Published on September 17th, 2012 | by Andrea Bertoli6
Is sugar really toxic?
Regardless of where you sit on the hows and whys, I think most would agree that the collective health of people in our country is going pretty swiftly downhill: heart disease, childhood obesity and diabetes, cancers, kidney and liver disease, on and on. Generally, the foods that are eaten in this country are nutrient poor, overly processed, and disruptive to natural systems of living (plants, animals, ourselves), which are some of the reasons behind the health issues.
This article from the New York Times magazine puts a new food issue into focus: SUGAR is a major culprit in a majority of diseases and health problems facing this country. The following points are taken directly from the article written by Gary Taubes to encourage you to check it out yourself! It is very science-y but very smart and interesting!
- Robert Lustig is a pediatric researcher and expert on childhood obesity, and his research indicates that, “our excessive consumption of sugar is the primary reason that the numbers of obese and diabetic Americans have skyrocketed in the past 30 years. [His argument implies that] sugar is also the likely dietary cause of several other chronic ailments widely considered to be diseases of Western lifestyles — heart disease, hypertension and many common cancers among them.”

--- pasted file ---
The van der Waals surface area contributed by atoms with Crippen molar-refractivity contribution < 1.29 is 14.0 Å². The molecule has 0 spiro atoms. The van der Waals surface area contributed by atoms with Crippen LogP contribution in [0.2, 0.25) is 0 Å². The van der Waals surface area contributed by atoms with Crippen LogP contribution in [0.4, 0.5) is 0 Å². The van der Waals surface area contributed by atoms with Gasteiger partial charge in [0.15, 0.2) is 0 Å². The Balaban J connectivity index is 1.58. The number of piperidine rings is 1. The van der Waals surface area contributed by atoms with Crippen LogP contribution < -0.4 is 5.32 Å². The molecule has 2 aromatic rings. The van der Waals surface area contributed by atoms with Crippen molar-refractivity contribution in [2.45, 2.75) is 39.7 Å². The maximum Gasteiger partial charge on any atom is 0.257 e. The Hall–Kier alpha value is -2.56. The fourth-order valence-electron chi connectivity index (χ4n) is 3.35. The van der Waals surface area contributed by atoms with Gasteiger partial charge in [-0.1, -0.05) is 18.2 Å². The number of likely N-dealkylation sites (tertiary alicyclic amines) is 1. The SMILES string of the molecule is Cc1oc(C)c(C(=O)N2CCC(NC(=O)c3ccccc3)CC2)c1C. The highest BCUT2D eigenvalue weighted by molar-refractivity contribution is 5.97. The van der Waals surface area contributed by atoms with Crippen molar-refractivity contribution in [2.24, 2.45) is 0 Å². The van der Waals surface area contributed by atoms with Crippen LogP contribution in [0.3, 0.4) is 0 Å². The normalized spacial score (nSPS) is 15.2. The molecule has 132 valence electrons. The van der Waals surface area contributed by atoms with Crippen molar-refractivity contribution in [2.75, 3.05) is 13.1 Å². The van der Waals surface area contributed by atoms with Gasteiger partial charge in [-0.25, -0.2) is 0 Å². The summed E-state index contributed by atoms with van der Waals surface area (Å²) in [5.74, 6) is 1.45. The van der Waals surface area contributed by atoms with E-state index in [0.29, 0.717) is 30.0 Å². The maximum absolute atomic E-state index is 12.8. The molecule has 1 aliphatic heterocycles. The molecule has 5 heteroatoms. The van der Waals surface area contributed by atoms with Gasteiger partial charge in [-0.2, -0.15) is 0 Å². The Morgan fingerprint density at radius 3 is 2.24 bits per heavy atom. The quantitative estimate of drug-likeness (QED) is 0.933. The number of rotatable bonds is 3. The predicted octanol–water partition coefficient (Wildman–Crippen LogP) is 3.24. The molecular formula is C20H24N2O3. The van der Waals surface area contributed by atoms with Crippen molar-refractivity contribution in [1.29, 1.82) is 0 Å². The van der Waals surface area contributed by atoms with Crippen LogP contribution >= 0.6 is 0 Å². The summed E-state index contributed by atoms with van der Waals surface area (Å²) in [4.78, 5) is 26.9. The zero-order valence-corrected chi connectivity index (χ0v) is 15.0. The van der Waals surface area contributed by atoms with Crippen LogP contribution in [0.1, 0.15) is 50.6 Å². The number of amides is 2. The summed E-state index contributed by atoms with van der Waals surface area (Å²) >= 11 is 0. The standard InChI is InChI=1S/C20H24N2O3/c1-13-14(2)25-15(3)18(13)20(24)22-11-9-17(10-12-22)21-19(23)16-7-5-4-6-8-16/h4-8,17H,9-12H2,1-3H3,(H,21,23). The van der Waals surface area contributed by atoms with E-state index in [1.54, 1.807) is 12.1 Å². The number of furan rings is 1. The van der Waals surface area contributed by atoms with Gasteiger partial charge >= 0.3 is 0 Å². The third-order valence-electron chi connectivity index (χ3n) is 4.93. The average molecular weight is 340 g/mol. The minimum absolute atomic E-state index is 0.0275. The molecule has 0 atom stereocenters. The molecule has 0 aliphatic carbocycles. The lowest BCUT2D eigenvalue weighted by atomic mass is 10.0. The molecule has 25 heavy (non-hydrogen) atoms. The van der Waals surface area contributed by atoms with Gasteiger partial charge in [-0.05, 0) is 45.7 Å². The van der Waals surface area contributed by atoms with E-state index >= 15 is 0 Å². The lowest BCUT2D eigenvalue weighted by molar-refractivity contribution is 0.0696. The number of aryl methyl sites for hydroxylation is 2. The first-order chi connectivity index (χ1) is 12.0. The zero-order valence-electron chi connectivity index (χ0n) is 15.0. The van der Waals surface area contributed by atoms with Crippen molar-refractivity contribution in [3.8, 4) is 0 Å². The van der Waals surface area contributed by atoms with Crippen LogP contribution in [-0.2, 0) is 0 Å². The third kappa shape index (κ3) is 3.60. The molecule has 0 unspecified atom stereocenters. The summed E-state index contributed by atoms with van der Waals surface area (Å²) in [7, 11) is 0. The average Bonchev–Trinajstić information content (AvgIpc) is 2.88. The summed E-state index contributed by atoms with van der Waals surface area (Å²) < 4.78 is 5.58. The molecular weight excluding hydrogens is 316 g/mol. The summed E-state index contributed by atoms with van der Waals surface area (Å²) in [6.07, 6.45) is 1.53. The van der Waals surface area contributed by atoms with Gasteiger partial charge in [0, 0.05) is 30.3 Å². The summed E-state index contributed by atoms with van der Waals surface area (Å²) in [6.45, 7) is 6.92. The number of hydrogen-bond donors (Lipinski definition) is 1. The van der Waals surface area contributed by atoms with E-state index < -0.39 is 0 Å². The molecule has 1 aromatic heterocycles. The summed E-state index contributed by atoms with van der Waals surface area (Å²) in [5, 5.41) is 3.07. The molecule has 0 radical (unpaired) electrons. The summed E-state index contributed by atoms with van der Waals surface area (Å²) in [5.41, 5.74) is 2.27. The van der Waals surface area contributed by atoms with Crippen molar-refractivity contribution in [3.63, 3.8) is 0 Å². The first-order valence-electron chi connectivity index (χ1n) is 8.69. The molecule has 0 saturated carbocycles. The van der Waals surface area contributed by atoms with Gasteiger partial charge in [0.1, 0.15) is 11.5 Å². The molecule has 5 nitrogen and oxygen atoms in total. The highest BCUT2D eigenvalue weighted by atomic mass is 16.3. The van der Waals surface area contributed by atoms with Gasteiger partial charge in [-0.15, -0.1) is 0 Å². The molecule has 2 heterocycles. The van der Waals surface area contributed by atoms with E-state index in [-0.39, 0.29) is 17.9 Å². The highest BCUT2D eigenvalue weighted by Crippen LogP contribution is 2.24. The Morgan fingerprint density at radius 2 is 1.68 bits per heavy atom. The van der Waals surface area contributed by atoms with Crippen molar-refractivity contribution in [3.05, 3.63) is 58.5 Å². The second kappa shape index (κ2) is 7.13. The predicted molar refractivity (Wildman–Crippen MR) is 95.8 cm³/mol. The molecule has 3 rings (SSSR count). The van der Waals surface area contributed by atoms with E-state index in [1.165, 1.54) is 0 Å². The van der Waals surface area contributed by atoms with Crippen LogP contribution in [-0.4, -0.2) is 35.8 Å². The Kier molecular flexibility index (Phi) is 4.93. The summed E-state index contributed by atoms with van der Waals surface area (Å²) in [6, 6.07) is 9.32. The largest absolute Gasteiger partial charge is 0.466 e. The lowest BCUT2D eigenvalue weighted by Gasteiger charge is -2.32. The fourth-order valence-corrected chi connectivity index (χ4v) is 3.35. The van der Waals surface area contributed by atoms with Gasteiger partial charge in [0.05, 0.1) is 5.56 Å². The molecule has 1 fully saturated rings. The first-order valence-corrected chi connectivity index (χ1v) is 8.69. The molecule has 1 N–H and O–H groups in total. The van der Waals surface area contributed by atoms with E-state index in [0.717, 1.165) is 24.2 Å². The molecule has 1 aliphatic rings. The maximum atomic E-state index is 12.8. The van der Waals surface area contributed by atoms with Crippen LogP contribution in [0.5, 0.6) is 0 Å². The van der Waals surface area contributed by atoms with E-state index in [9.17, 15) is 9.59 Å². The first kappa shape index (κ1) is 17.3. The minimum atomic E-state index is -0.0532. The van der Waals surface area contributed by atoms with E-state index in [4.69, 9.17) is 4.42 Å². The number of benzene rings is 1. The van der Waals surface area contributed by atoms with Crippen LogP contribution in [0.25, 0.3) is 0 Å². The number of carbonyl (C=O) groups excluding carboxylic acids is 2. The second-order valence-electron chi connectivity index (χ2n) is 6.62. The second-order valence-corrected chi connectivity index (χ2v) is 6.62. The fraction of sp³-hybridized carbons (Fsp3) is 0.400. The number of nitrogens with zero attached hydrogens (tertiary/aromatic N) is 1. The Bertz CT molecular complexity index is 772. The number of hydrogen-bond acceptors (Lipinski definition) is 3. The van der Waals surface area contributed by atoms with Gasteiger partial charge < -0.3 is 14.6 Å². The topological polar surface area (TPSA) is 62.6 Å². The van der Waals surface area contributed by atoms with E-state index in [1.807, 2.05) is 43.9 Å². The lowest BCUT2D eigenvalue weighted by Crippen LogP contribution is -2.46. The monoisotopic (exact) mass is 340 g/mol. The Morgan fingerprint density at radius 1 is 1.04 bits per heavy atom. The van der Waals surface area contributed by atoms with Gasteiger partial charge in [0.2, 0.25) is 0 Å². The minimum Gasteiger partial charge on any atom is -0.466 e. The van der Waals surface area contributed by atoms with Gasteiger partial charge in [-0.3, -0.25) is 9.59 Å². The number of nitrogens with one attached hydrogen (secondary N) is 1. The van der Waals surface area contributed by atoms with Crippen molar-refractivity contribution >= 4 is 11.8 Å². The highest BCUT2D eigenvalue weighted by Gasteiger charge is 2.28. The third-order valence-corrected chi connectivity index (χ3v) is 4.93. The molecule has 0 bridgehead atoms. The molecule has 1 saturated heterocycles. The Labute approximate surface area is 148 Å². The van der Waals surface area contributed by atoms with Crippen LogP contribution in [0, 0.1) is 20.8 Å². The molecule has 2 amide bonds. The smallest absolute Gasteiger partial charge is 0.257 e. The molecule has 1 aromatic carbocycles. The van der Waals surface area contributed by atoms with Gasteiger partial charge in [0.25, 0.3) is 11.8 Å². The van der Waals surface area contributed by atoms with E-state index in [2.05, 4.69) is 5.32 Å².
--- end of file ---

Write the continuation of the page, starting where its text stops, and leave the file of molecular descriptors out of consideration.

- Generally we’ve learned that sugars are simply “empty calories” or bad for our teeth, and that we should cut down on the amount we consume. But here is why high concentrations (or any concentration, according to Lustig), is dangerous: “The fructose component of sugar and H.F.C.S. is metabolized primarily by the liver, while the glucose from sugar and starches (like bread or rice) is metabolized by every cell in the body. Consuming sugar (fructose and glucose) means more work for the liver than if you consumed the same number of calories of starch (glucose). And if you take that sugar in liquid form — soda or fruit juices — the fructose and glucose will hit the liver more quickly than if you consume them, say, in an apple (or several apples, to get what researchers would call the equivalent dose of sugar).”
- In recent decades, research has agreed on the existence of, “a condition known as metabolic syndrome [which] is a major, if not the major, risk factor for heart disease and diabetes. The Centers for Disease Control and Prevention now estimate that some 75 million Americans have metabolic syndrome […] Metabolic syndrome is another way of saying that the cells in your body are actively ignoring the action of the hormone insulin — a condition known technically as being insulin-resistant […] [Our bodies] secrete insulin in response to the foods you eat — particularly the carbohydrates — to keep blood sugar in control after a meal. When your cells are resistant to insulin, your body (your pancreas, to be precise) responds to rising blood sugar by pumping out more and more insulin. Eventually the pancreas can no longer keep up with the demand or it gives in to what diabetologists call “pancreatic exhaustion.” Now your blood sugar will rise out of control, and you’ve got diabetes. [And] having chronically elevated insulin levels has harmful effects of its own — heart disease, for one. What it means is that you are more likely to get cancer if you’re obese or diabetic than if you’re not, and you’re more likely to get cancer if you have metabolic syndrome than if you don’t.”
Whew. Lots of information to think about right? Read the whole thing. This article is so fascinating.
Eating Sugar photo via Shutterstock.